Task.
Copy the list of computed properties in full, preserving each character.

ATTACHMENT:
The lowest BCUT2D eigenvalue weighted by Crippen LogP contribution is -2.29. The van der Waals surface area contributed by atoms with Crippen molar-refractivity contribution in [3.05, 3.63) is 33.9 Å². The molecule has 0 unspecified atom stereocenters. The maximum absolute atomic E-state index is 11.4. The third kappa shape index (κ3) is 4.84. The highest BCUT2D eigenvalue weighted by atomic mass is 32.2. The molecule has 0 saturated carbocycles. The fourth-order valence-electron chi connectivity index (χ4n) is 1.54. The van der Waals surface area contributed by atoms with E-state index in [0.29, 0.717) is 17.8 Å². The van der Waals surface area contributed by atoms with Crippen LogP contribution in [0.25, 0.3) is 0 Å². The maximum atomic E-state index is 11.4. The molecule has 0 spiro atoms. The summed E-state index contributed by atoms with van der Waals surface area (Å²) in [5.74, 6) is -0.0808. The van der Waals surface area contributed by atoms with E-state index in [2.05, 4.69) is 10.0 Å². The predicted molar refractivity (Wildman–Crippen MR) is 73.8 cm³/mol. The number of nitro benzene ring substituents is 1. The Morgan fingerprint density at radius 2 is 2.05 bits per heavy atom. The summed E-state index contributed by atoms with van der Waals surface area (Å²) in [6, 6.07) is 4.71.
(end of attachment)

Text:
The lowest BCUT2D eigenvalue weighted by Crippen LogP contribution is -2.29. The van der Waals surface area contributed by atoms with Crippen molar-refractivity contribution in [3.05, 3.63) is 33.9 Å². The molecule has 0 unspecified atom stereocenters. The maximum absolute atomic E-state index is 11.4. The third kappa shape index (κ3) is 4.84. The highest BCUT2D eigenvalue weighted by atomic mass is 32.2. The molecule has 0 saturated carbocycles. The fourth-order valence-electron chi connectivity index (χ4n) is 1.54. The van der Waals surface area contributed by atoms with E-state index in [0.29, 0.717) is 17.8 Å². The van der Waals surface area contributed by atoms with Crippen LogP contribution in [0.25, 0.3) is 0 Å². The maximum atomic E-state index is 11.4. The molecule has 0 spiro atoms. The summed E-state index contributed by atoms with van der Waals surface area (Å²) in [5.74, 6) is -0.0808. The van der Waals surface area contributed by atoms with E-state index in [2.05, 4.69) is 10.0 Å². The predicted molar refractivity (Wildman–Crippen MR) is 73.8 cm³/mol. The number of nitro benzene ring substituents is 1. The Morgan fingerprint density at radius 2 is 2.05 bits per heavy atom. The summed E-state index contributed by atoms with van der Waals surface area (Å²) in [6, 6.07) is 4.71.